How to trick-or-treat with autism

If your children with autism or sensory processing disorder WANT to participate in Halloween activities, there is no reason why they can’t.

Yes, really.

Your Halloween might not look like your neighbor’s or your best friend’s or even your own from childhood, but that doesn’t mean it’s less special to your child. Find out what your child wants to do, and then:

1. Prepare, prepare, prepare.

* Let them choose costumes that make them feel good. Superhero pajamas, a favorite hat, or even their favorite regular clothing are just fine.
* Practice the words or signs to use.
* Talk through what to expect, if this is their first time.
* Make or find a social story.
* Act out the plan with their favorite toy. (Use dolls, action figures, trains, cars, blocks, crayons – anything can have a “voice.”)

2. Plan an escape.

* If traveling by car, don’t hold yourself hostage to another person’s timetable. Drive your own.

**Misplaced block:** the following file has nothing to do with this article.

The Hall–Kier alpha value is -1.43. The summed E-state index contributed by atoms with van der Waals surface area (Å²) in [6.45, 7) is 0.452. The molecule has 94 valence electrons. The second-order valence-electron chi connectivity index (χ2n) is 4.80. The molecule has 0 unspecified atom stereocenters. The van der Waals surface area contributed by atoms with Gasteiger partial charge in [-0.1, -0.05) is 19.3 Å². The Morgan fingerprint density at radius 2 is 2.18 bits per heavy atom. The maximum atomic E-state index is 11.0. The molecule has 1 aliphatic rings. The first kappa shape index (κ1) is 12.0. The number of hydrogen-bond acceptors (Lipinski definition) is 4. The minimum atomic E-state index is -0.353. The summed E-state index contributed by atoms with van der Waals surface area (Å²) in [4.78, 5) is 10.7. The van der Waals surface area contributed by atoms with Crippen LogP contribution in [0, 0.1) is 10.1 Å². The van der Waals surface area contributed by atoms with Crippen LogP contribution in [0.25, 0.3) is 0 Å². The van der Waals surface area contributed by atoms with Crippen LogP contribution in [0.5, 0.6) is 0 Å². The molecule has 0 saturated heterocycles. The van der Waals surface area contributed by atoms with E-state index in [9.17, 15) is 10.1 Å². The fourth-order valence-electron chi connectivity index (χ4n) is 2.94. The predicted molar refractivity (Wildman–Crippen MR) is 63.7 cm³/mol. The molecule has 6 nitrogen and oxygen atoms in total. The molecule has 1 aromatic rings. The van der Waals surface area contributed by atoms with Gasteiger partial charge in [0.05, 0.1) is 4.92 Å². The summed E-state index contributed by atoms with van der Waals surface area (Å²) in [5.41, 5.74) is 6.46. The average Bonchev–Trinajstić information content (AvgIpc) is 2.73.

* Know the layout of where you are going (carnival, festival, neighborhood, etc.) so you can quickly get to a “safe zone” or your car.
* If your children seem nervous or hesitant, assure them that they can stop/leave at any time.
* Have comfort items on hand for decompression.

How does your family do Halloween? I’d love to hear!


New here? Glad you made it! I write about my unique joys and challenges as Mom to Henry, a smart, tender, quick­-witted, train-loving, autistic 10-­year­-old with an infectious smile. I long to encourage autism parents and empower all to see inclusivity doesn’t have to be difficult - it can be beautiful. Like what you see? Sign up here to receive news and occasional freebies just for insiders.

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